Drinking Linked to Increased Cognitive Decline in Men
A recent study suggests that men who drink more than 36 grams of alcohol daily may have increased mental decline.
Alcohol affects virtually every organ system in the body and, in high doses, may cause coma and death. It affects several neurotransmitter systems in the brain, including opiates, GABA, glutamate, serotonin, and dopamine. Increased opiate levels are thought to account for the euphoric effect of alcohol; alterations in GABA are believed to cause anxiolytic (anxiety relieving) and sedative effects.
In a new study, researchers evaluated data on 5,054 men and 2,099 women with an average age of 56 years-old from the Whitall II cohort study. Data on alcohol consumption was collected 3 times before cognitive tests throughout the study. Various cognitive functions were evaluated and summarized with a global score.
The researchers found that men, but not women, who consumed 36 grams or more of alcohol daily presented a faster decline in all evaluated cognitive functions when compared to those who consumed less. Differences in cognitive function in men who did not drink, had stopped drinking, or were light or moderate drinkers were lacking.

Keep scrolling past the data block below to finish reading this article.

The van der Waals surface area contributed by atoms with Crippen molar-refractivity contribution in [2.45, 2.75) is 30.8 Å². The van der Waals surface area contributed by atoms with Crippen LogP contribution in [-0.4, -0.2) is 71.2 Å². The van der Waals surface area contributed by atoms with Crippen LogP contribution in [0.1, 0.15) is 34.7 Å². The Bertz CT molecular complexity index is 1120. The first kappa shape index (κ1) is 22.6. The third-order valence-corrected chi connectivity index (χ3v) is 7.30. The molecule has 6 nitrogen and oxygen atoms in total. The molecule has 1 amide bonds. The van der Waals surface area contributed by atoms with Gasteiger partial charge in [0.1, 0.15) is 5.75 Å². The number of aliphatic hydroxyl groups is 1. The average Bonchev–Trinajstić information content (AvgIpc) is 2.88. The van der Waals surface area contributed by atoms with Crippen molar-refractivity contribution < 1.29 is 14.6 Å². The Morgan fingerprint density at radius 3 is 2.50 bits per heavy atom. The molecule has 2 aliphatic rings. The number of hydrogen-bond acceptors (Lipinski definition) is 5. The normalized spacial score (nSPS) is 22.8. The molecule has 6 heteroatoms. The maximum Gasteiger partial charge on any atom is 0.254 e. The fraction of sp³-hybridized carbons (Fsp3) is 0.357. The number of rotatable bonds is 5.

The authors concluded that men who drink more than 36 grams of alcohol daily may experience faster cognitive decline than those who drink less. Further research is warranted.
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- Natural Standard: The Authority on Integrative Medicine. www.naturalstandard.com
- Sabia S, Elbaz A, Britton A, et al. Alcohol consumption and cognitive decline in early old age. Neurology 10.1212/WNL.0000000000000063
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